Universal Music Group went public with its concerns about short-video app Triller in February 2021, pulling its catalogue from the app and saying it had “shamefully withheld payments owed to our artists and refuses to negotiate a license going forward”. In May that year, the pair settled their differences with a new licensing deal, but barely 20 months on the relationship has crumbled again.
In fact, it’s a new low because this time UMG is actually suing Triller as well as terminating the agreement. The lawsuit alleges that Triller has not paid UMG invoices for the last three quarters as part of the nearly-$3m deal for licensing and past use of Universal’s catalogue. It is also accused of failing to provide quarterly usage reports on the major’s catalogue.
Triller has come out swinging, as is its wont. “Nothing more than a minor contractual dispute with a publisher, not the label, and has no impact whatsoever on Triller or its business,” it told Variety. “This is a dispute about publishing for a very small percentage of the catalogue, and is the ordinary course of business for the music industry and over a small amount of money.”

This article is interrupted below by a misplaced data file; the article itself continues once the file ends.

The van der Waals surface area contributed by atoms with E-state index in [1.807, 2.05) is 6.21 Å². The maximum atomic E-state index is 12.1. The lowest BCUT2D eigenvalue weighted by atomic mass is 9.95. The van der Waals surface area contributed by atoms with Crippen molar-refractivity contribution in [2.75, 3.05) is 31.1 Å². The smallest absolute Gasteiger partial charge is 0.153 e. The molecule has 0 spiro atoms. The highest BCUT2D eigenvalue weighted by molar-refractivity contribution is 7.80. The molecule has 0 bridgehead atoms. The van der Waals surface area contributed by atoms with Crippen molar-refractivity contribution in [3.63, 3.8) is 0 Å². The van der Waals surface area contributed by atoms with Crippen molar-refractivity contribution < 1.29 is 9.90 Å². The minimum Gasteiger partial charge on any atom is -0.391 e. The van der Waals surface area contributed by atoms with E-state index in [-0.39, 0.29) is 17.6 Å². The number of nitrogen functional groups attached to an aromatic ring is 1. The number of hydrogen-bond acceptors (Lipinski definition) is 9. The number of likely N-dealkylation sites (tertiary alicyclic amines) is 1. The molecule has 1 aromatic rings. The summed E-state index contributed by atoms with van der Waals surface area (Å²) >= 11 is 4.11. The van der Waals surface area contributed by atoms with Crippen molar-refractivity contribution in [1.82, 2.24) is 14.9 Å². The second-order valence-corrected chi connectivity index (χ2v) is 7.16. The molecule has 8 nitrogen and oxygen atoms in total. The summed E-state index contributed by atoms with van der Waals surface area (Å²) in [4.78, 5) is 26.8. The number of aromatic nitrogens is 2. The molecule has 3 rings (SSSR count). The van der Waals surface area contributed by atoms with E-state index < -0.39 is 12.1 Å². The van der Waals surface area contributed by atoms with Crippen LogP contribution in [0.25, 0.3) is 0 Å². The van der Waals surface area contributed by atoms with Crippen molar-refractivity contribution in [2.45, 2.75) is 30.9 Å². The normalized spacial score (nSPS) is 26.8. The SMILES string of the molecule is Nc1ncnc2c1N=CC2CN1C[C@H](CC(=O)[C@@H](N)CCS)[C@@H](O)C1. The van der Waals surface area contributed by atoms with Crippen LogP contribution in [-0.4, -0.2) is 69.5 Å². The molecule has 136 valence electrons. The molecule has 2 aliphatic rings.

It’s bold, to say the least, to brush off a lawsuit and a deal termination from the world’s largest music company in such a relaxed fashion. Not least because it’s already also being sued by Sony Music, which alleged in August that Triller had failed to make payments while continuing to make Sony’s catalogue available within its app.
In December, Triller also removed music licensed by Merlin on behalf of independent labels, but hit back at claims it was removing music from major labels, citing “current active agreements with Universal and Warner Music which is more than 65 percent of the used popular music”. In the light of that, if UMG terminates its deal now, Triller’s claim of ‘no impact whatsoever’ seems optimistic.